Gaylord Dixon, a distinguished man with freckles and a gentle voice, stooped to pick up trash in the hallway of his Single Resident Occupancy hotel, the Royan. A few steps later, he ducked into a hallway and switched off the light. “It’s a lot of people who say bad things [about SRO hotels]”, he told me. He added, frustrated, “People look at you like this is a drug place.” But he clearly takes care of his.
Many only see SRO hotels as harboring drug use, dealing, and the like. Dixon tells me people should try visiting the Royan. Throughout our interview, he repeated the same theme: “You can move into a place, and it’s just a place. This is a home.”
What are SRO hotels for?
In the slowly gentrifying Mission District, the Tenderloin Housing Clinic’s (THC) supportive housing, including the Royan, provides low-cost housing for formerly homeless individuals. The neighborhood is undoubtedly different than when Dixon was homeless there, although his standard spot was the corner of Post and Mason. It was his favorite place to smoke crack and drink.
In response to an SF Chronicle series about THC’s Mission Hotel, just a little ways from the Royan, I wrote several profiles (here
) of SRO residents who are leaders in the community. The tenants I work with consistently objected to the following analysis. (They explained it well, so I will not repeat their points in their profiles.) Reporter Kevin Fagan wrote
San Francisco has created enough supportive housing in the past decade to pull about 9,000 homeless people into residential complexes staffed with counselors to help them get over the dysfunctions that put on the streets. But most residents and tourists who walk those streets notice little difference.
That's because there isn't enough counseling to go around for those who need it intensively ….
It hardly makes sense to blame case management for what Fagan says, anecdotally, is unremitted homelessness in San Francisco. Dixon’s story teases out another important piece of the conundrum of a puzzle of San Francisco’s strategy to address homelessness: the home.
As Fagan points out, THC hotels have a 95% retention rate, meaning that only 5% either go back to the streets or move to independent housing. It is a truism that virtually no one can afford to live in San Francisco today, yet Fagan blames case managers for this. One questions his logic—and the premise of his criticism.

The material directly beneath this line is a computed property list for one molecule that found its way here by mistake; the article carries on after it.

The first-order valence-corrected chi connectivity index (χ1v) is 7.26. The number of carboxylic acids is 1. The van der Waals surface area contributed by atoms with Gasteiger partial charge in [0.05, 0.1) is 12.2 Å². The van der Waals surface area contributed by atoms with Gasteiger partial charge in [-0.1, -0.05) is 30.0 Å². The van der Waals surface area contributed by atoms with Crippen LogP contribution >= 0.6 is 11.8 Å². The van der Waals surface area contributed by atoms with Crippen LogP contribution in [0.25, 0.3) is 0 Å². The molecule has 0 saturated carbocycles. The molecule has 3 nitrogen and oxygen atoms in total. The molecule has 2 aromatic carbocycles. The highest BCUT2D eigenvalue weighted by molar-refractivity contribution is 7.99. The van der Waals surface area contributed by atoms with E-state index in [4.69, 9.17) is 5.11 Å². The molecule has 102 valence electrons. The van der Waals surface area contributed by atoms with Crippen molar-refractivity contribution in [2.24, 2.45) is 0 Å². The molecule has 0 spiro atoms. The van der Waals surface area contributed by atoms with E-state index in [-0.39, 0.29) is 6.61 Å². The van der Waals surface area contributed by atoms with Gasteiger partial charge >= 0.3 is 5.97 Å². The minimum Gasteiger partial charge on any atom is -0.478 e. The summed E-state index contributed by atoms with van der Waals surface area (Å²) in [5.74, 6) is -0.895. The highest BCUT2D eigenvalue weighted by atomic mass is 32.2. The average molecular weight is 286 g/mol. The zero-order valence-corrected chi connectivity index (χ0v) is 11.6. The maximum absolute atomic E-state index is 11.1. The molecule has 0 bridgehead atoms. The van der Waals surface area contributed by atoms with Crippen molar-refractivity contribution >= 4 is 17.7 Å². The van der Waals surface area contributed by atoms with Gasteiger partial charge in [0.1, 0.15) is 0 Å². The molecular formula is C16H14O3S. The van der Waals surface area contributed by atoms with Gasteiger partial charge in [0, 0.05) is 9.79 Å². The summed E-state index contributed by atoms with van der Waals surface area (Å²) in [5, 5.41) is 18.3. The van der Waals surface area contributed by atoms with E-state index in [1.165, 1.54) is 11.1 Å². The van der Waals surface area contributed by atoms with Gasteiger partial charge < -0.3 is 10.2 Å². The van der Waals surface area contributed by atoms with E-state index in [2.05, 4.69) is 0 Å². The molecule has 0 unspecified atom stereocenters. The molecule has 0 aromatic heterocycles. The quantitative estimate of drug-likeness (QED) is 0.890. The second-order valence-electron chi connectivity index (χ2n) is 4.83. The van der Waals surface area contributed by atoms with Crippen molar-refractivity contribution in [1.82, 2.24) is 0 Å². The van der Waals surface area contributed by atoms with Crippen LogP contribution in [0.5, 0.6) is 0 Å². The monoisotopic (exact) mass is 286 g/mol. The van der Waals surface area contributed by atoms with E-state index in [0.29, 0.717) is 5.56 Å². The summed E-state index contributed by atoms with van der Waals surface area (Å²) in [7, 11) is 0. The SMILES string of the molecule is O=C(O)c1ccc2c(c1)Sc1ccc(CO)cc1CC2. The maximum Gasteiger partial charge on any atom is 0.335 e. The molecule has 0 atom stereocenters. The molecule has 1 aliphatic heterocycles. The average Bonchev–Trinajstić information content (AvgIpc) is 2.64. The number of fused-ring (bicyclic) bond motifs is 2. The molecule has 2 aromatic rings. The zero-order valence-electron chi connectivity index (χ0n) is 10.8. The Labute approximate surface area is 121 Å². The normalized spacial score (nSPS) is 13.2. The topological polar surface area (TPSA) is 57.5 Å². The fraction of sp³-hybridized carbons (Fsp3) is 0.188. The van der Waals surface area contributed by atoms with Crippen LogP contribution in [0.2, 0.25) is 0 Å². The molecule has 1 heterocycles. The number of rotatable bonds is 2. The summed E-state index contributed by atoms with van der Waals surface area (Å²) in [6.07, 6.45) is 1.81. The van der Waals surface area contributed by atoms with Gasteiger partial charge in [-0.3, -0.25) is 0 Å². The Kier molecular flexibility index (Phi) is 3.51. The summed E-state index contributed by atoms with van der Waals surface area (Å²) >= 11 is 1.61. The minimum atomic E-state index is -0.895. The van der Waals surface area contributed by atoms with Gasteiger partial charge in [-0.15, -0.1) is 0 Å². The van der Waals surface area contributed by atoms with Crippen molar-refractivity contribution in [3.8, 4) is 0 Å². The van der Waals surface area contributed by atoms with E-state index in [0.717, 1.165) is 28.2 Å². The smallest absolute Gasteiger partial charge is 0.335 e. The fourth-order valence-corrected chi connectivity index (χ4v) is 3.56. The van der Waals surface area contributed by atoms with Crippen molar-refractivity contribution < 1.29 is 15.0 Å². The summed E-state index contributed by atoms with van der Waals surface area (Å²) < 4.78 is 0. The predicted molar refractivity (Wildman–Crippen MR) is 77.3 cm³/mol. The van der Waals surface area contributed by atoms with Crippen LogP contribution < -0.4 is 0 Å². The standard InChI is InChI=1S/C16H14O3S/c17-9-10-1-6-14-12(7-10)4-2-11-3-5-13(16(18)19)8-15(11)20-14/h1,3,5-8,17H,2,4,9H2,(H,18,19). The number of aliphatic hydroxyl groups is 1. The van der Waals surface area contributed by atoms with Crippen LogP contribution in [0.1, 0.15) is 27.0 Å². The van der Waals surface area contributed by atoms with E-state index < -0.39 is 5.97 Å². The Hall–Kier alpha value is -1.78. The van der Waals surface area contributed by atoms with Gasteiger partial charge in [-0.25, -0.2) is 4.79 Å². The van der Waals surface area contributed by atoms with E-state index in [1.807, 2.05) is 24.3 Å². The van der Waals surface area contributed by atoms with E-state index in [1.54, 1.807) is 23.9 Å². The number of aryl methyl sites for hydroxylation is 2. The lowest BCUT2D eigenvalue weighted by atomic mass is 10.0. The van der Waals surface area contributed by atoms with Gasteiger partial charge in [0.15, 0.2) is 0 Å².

Dixon: “I have never considered [THC hotels to be] transitional housing—[some tenants] have been here 25 years! They consider it their home. They only leave now if they need a higher level of care. And where are you going to go where you can [afford to] live—and eat—here in San Francisco?” This begs the question: if independent housing is virtually unattainable, what is the goal of non-profit housing services?
Building a tight-knit community is difficult, particularly in SRO hotels where residents struggle with a variety of substance, mental health, and financial challenges. Still, the Royan and many others do it with palpable joy. This, I’d argue, is the goal.
Dixon: a San Francisco story
Dixon was born in the Southwest but moved to San Francisco when he was seven because of chronic asthma. He attended a plethora of public schools here—Poly Tech, Benjamin Franklin, Mission High School—mostly because he was, as he put it, “rebelish”. At 16, he says, he got turned on to pot and eventually fell into other addictions. Years later, he had a “half pint of jaeger and cracker to start my day. I’d eat at 4 PM go to St. Anthony and shower, or wash my face at Jack and the Box. I could sleep on a friend’s couch, but only if I had crack [to give him].”
At this point, Iona Lewis, Royan Hotel case manager walked past and popped her head in the door. “Tell her about Steven, Dixon!” He smiled; clearly this story about their resident manager was a favorite.
“One time, I didn’t have crack. Remember El Niño season? It was raining like crazy. Steven [current desk clerk at the Royan Hotel] let me sleep for three nights in the lounge of the Rose Hotel on 6th Street—Steven was a desk clerk there…. All I had left was a pipe.
[His help] gave me initiative to get myself together … my friend told me about MSC [Multi-Service Center] South, the shelter at 5th and Bryant, hooked me up for seven days.—I got breakfast, dinner … then I came here. I haven’t had a drink in 14, 15 years, no crack.”
Although Dixon successfully recovered on his own, it was not always easy. “Once, Leona [former property manager] sent me to Catholic Charity at 6th and Market. The first thing that came to my mind was to buy crack. There’s nothing but crack and alcohol there. I kept seeing … Steven [in my mind]—I thought about what THC has done for me. Why blow it?”